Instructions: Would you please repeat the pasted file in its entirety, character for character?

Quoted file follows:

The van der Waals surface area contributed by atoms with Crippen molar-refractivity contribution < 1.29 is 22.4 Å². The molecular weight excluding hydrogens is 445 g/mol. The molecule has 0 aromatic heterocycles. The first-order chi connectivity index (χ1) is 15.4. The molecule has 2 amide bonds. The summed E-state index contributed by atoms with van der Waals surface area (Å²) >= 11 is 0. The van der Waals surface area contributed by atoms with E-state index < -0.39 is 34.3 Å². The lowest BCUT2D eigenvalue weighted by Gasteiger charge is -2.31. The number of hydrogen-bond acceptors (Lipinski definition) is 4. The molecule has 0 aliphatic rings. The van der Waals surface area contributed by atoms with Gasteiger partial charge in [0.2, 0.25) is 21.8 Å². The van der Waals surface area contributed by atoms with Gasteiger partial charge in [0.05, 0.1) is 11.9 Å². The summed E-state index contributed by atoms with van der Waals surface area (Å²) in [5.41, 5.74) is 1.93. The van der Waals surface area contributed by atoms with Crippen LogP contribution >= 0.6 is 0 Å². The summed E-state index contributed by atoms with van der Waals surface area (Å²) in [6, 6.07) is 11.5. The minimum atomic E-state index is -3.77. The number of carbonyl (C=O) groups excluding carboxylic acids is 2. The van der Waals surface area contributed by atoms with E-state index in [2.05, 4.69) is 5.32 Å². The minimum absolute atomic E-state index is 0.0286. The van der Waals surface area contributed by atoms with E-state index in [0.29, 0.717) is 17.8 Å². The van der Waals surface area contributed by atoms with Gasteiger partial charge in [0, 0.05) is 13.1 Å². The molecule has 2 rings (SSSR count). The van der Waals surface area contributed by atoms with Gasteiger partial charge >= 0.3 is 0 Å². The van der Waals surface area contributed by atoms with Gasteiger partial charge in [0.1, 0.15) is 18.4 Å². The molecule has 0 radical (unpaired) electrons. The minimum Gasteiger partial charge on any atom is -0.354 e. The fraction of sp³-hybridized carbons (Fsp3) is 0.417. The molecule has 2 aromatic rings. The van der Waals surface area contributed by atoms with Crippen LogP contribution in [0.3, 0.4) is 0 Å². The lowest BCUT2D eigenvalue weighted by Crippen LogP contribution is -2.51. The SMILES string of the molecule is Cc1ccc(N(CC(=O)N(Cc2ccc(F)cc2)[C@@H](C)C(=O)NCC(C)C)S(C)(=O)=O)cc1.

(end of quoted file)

The van der Waals surface area contributed by atoms with Crippen molar-refractivity contribution < 1.29 is 22.4 Å². The molecular weight excluding hydrogens is 445 g/mol. The molecule has 0 aromatic heterocycles. The first-order chi connectivity index (χ1) is 15.4. The molecule has 2 amide bonds. The summed E-state index contributed by atoms with van der Waals surface area (Å²) >= 11 is 0. The van der Waals surface area contributed by atoms with E-state index < -0.39 is 34.3 Å². The lowest BCUT2D eigenvalue weighted by Gasteiger charge is -2.31. The number of hydrogen-bond acceptors (Lipinski definition) is 4. The molecule has 0 aliphatic rings. The van der Waals surface area contributed by atoms with Gasteiger partial charge in [0.2, 0.25) is 21.8 Å². The van der Waals surface area contributed by atoms with Gasteiger partial charge in [0.05, 0.1) is 11.9 Å². The summed E-state index contributed by atoms with van der Waals surface area (Å²) in [5.41, 5.74) is 1.93. The van der Waals surface area contributed by atoms with Crippen LogP contribution >= 0.6 is 0 Å². The summed E-state index contributed by atoms with van der Waals surface area (Å²) in [6, 6.07) is 11.5. The minimum atomic E-state index is -3.77. The number of carbonyl (C=O) groups excluding carboxylic acids is 2. The van der Waals surface area contributed by atoms with E-state index in [2.05, 4.69) is 5.32 Å². The minimum absolute atomic E-state index is 0.0286. The van der Waals surface area contributed by atoms with E-state index in [0.29, 0.717) is 17.8 Å². The van der Waals surface area contributed by atoms with Gasteiger partial charge in [0, 0.05) is 13.1 Å². The molecule has 2 rings (SSSR count). The van der Waals surface area contributed by atoms with Gasteiger partial charge >= 0.3 is 0 Å². The van der Waals surface area contributed by atoms with Gasteiger partial charge in [0.1, 0.15) is 18.4 Å². The molecule has 0 radical (unpaired) electrons. The minimum Gasteiger partial charge on any atom is -0.354 e. The fraction of sp³-hybridized carbons (Fsp3) is 0.417. The molecule has 2 aromatic rings. The van der Waals surface area contributed by atoms with Crippen LogP contribution in [0.3, 0.4) is 0 Å². The lowest BCUT2D eigenvalue weighted by Crippen LogP contribution is -2.51. The SMILES string of the molecule is Cc1ccc(N(CC(=O)N(Cc2ccc(F)cc2)[C@@H](C)C(=O)NCC(C)C)S(C)(=O)=O)cc1.